The last rover to be operational on the Moon was the Soviet Union's Lunokhod 2, in January of 1973. Since then, we humans have focused most of our robotic exploration efforts on more, well, exotic locations, like Venus and Mars. This should by no means be taken to imply that we know everything there is to know about the Moon, or that it's all boring and no fun up there. Realistically, it could be the closest spot for long-term habitation, but we still have a lot more to learn, so it's about time that we went back there to do some exploring. And the "we," in this case, is China.
At 8:11 a.m. EST on Dec. 14, China's "Jade Rabbit" or ("Yutu") rover made a soft touchdown on the Moon, aboard the Chang'e 3 lander. The rover deployed about seven hours later, and the lander snapped this picture of it on the surface.
We don't know a whole heck of a lot about China's rover, because China hasn't made all that much public. It's slightly smaller than Opportunity (which is still driving around on Mars, incidentally), and has a mass of about 120 kilos, with 20 kilos of payload. That payload consists of stereo panoramic cameras, spectrometers, and ground-penetrating radar. It has some autonomous navigation capability, and may be able to send live video back to Earth, which would be pretty cool.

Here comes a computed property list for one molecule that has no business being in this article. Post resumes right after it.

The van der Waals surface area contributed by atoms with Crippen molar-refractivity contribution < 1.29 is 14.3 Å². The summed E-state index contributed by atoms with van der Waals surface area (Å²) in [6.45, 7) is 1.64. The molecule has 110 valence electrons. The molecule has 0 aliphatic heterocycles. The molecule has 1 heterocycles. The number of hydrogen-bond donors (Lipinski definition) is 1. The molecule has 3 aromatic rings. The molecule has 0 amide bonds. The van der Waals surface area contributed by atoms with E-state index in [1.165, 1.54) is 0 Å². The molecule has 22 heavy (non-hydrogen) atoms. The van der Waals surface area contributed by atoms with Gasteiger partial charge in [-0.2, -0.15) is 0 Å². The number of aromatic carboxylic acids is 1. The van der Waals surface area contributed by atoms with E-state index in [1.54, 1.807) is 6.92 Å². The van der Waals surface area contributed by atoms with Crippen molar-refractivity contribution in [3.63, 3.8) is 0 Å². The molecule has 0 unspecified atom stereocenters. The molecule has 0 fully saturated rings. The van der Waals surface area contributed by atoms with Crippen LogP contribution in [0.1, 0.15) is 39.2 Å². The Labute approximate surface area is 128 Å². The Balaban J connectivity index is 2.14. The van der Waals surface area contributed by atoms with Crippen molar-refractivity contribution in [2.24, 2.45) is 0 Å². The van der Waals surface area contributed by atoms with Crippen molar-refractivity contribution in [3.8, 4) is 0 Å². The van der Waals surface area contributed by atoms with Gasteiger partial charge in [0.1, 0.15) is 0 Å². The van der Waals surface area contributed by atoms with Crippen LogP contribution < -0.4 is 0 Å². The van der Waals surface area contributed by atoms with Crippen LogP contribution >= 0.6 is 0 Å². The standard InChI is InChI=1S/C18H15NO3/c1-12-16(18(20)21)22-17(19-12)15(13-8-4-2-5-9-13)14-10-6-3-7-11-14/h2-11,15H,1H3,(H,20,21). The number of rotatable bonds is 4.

We're hoping to get a lot more information (and data) back from Jade Rabbit over the next few weeks, and the mission itself is scheduled to last a minimum of three months. In 2015, China plans to send a second rover to the Moon, and after that, they'll try and get a robotic drilling rig to dig up a sample and send it back to Earth.
Via [ LA Times ]
Evan Ackerman is the senior writer for IEEE Spectrum’s award-winning robotics blog, Automaton. Since 2007, he has written over 6,000 articles on robotics and emerging technology, covering conferences and events on every single continent except Africa, Antarctica, Australia, and South America (although he remains optimistic). In addition to Spectrum, Evan’s work has appeared in a variety of other online publications including Gizmodo and Slate, and you may have heard him on NPR’s Science Friday or the BBC World Service if you were listening at just the right time. Evan has an undergraduate degree in Martian geology, which he almost never gets to use, and still wants to be an astronaut when he grows up. In his spare time, he enjoys scuba diving, rehabilitating injured raptors, and playing bagpipes excellently.